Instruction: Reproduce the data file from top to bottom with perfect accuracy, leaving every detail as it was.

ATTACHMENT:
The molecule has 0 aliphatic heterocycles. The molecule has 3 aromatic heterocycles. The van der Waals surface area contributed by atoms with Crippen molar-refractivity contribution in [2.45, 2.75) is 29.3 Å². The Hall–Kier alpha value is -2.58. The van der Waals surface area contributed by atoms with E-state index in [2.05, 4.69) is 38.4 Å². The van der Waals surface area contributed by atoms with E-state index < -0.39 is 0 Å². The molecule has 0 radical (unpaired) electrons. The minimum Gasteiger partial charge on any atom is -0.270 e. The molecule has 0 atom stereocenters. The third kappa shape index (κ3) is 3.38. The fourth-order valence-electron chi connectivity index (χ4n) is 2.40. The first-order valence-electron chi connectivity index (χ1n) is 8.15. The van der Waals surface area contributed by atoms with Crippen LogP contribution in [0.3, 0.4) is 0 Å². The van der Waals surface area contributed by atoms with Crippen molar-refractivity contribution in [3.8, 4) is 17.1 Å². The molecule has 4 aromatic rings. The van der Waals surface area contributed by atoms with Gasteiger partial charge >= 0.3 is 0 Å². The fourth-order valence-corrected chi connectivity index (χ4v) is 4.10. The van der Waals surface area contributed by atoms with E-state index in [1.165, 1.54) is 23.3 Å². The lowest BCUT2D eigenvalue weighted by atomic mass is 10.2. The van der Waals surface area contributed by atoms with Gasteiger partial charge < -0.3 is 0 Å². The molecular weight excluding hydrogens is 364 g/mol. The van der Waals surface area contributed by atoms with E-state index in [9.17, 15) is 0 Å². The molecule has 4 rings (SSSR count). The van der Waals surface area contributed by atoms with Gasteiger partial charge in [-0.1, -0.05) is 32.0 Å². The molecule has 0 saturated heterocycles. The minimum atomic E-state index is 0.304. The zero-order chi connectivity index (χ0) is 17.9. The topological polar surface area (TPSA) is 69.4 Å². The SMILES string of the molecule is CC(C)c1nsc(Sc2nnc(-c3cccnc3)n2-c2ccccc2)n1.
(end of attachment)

The molecule has 0 aliphatic heterocycles. The molecule has 3 aromatic heterocycles. The van der Waals surface area contributed by atoms with Crippen molar-refractivity contribution in [2.45, 2.75) is 29.3 Å². The Hall–Kier alpha value is -2.58. The van der Waals surface area contributed by atoms with E-state index in [2.05, 4.69) is 38.4 Å². The van der Waals surface area contributed by atoms with E-state index < -0.39 is 0 Å². The molecule has 0 radical (unpaired) electrons. The minimum Gasteiger partial charge on any atom is -0.270 e. The molecule has 0 atom stereocenters. The third kappa shape index (κ3) is 3.38. The fourth-order valence-electron chi connectivity index (χ4n) is 2.40. The first-order valence-electron chi connectivity index (χ1n) is 8.15. The van der Waals surface area contributed by atoms with Crippen LogP contribution in [0.3, 0.4) is 0 Å². The van der Waals surface area contributed by atoms with Crippen molar-refractivity contribution in [3.8, 4) is 17.1 Å². The molecule has 4 aromatic rings. The van der Waals surface area contributed by atoms with Gasteiger partial charge >= 0.3 is 0 Å². The fourth-order valence-corrected chi connectivity index (χ4v) is 4.10. The van der Waals surface area contributed by atoms with E-state index in [1.165, 1.54) is 23.3 Å². The lowest BCUT2D eigenvalue weighted by atomic mass is 10.2. The van der Waals surface area contributed by atoms with Gasteiger partial charge < -0.3 is 0 Å². The molecular weight excluding hydrogens is 364 g/mol. The van der Waals surface area contributed by atoms with E-state index in [9.17, 15) is 0 Å². The molecule has 4 rings (SSSR count). The van der Waals surface area contributed by atoms with Gasteiger partial charge in [-0.1, -0.05) is 32.0 Å². The molecule has 0 saturated heterocycles. The minimum atomic E-state index is 0.304. The zero-order chi connectivity index (χ0) is 17.9. The topological polar surface area (TPSA) is 69.4 Å². The SMILES string of the molecule is CC(C)c1nsc(Sc2nnc(-c3cccnc3)n2-c2ccccc2)n1.